The Green Man is the Wildwood equivalent of the Emperor.  Feeling much less stiff and authoritarian, he reminds me rather of the connection of a good ruler to his territory.  With a bubbling cauldron in front of him, a spiral-decorated horn in one hand and a spear in the other, the Green Man comes across as both strong and magical.  According to the book, these are the cauldron of regenerating nature, the horn of plenty and the spear of power, which the Green Man holds for the next King.  The flames beneath the cauldron lick up, seeming ready to set fire to the world.  On a rock behind him we see the Cerne Abbas giant, symbol of protective and fertile male power. 

As an emissary of nature, the Green Man challenges us to respect this planet and all its creatures and plants.  He is happy to work with us, but equally will attack us if we do not heed his blazing stare.  He does not so much lay down an authoritarian structure as enforce the dictates of nature itself.

I am grateful for the opportunity to live on this beautiful planet and share in the natural world with my fellow earthlings, be they animal, mineral or vegetable.

Friday, 29 April 2011

Poem to Wolf

So, having admitted to being out-and-out Wildwood Tarot crazy, here's some more poetry for my new beau:

Running, chasing, out of breath,
Hunting down, the scent of death.
Prey has fallen to the ground,
Howling gathers pack around.
Feasting, sharing, bellies warm,
Til we face the next long storm.
I claim the land, and claim the night,
Filling two-legs up with fright.
King am I til challenged be,
My pack lives on, both wild and free.


For this last day drawing from the DruidCraft Tarot (illustrated by Will Worthington, co-authored by Stephanie and Philip Carr-Gomm, and published by Connections) I got the Four of Swords.

An irreverent part of me thinks, "Sitting with a sword on your lap, probably not a good idea!"  I also notice how silky smooth his legs are and wonder if he's been depilating with his sword?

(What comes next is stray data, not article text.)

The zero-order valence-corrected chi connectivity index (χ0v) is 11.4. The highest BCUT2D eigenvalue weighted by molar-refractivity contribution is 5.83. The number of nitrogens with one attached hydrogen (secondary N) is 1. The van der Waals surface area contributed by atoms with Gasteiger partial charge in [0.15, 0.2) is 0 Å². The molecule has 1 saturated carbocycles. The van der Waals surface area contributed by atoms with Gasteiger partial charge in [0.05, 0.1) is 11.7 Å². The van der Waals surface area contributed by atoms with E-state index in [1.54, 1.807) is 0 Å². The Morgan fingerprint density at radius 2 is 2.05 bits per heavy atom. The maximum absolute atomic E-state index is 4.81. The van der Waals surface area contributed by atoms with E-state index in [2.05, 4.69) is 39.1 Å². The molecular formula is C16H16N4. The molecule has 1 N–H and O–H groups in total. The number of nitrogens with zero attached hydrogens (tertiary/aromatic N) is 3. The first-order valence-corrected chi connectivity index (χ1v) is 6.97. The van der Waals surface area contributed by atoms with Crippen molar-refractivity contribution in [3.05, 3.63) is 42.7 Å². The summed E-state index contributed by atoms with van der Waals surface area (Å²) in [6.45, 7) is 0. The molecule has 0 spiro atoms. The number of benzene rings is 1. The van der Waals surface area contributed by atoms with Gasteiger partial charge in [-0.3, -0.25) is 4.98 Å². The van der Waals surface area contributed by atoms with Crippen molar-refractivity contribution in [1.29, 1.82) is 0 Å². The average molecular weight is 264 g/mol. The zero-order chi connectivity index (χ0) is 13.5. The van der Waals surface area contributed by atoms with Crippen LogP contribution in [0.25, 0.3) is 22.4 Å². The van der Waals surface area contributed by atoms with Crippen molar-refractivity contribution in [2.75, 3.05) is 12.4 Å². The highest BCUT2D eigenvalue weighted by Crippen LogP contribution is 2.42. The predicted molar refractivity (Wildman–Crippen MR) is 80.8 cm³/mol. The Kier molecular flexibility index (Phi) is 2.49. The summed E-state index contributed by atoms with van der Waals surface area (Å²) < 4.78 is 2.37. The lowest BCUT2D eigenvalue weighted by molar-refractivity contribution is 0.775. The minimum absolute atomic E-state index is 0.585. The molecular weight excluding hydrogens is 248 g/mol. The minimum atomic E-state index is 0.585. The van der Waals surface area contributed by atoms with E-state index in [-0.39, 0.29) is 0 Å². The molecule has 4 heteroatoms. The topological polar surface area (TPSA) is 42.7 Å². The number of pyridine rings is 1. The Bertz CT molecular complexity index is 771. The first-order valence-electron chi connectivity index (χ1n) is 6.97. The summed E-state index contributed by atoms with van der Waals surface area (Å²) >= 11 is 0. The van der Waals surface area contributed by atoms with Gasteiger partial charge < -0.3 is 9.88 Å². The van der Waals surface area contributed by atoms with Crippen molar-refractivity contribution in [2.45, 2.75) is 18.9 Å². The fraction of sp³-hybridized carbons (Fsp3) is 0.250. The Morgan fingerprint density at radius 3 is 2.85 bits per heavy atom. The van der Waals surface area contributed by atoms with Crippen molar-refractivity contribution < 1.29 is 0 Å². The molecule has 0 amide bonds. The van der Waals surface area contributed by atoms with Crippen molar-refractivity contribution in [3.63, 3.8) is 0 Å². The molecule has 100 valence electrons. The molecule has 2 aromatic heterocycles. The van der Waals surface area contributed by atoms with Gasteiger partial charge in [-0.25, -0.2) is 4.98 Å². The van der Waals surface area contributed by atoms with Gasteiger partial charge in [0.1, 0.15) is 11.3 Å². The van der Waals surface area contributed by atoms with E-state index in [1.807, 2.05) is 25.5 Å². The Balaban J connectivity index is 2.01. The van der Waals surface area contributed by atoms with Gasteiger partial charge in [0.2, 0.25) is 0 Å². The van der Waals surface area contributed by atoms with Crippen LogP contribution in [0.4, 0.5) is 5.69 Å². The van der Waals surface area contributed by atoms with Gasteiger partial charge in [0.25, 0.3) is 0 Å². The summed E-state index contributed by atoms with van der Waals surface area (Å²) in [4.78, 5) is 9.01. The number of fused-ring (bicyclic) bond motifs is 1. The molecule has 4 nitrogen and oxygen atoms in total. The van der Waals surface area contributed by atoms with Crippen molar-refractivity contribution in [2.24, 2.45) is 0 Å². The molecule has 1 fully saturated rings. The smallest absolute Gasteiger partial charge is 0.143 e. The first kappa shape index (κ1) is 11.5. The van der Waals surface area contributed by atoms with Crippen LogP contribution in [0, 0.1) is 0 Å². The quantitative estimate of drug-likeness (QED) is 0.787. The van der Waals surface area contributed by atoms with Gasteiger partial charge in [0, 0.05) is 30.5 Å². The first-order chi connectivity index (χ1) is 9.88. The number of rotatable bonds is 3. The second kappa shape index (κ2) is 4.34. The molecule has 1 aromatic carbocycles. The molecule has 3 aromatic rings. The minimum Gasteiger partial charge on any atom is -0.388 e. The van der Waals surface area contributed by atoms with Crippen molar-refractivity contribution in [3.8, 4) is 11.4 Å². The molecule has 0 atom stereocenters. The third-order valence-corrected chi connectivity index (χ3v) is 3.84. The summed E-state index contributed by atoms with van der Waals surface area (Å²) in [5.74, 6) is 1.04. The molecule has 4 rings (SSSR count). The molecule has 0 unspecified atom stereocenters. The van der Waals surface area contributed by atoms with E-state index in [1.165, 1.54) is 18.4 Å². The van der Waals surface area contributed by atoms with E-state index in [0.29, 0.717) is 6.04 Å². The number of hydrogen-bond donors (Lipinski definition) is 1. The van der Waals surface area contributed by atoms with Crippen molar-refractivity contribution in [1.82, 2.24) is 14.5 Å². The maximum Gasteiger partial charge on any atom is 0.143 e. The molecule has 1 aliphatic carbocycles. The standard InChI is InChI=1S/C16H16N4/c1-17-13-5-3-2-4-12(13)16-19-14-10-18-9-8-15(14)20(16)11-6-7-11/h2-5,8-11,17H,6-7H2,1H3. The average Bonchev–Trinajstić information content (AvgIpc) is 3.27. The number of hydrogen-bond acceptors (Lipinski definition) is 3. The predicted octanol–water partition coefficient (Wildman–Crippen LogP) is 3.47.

Seriously, though, I really like the way he sits in calm contemplation, gaze to the horizon.  He's not resting like the knight on a plinth of the Rider Waite Smith tradition.  Instead, I see a meditative calm.  He sits against a wise old tree, supported by a large rock - one elbow on each, drawing in the centredness and wisdom of the ages.  The three swords beside him are somewhat reminiscent of the pattern in the Three of Swords, the symbol Awen which represents (poetic) inspiration.  I also adore the colours in the sky behind him: yellow, peach, mauve and apricot.  There's a feeling of freshness, of a new day.

I don't see strategising or planning here, but rather a calm openness to the situation.  He contemplates what has been and what is yet to come, allowing himself to be inspired, allowing his mind to grasp everything and nothing, without forcing or holding or trying.  This appeals to me, as I think I do far too little of that myself, often being more of a Nine of Swords person.

I am grateful for the moments of calm contemplation in my life, however few and far between.

Thursday, 28 April 2011

Straight Up Interview

Over on the TABI forum some people in the Wildwood Study Group decided to use the New Deck Interview Spread propagated by Fire Raven on Aeclectic, and I couldn't resist joining in...

So, the Wildwood and I settled down for a good chat.  I didn't have to wonder long who would be sent to represent this deck and answer my questions.

1) What is your most important characteristic? King of Arrows - Kingfisher.

"I am insightful and quick, incisive and I don't waste time, but I'm also very colourful and pretty."  He preened a little, his wings flashing bright and blue.

2) Where do your strengths lie? Nine of Vessels - Generosity.

"Although I am full of emotions, I  hold them well.  I can still maintain a sense of meditative calm, making me able to share my wisdom generously."

That's quite a trance he seems to be falling into, I wonder whether I should stop there and let him commune in silence, but then decide to carry on.

3) Where do your limitations lie?  Knight of Stones - Horse.

"I may sometimes buck the trend, and I'm certainly not always comfortable to travel with, but I can go the distance."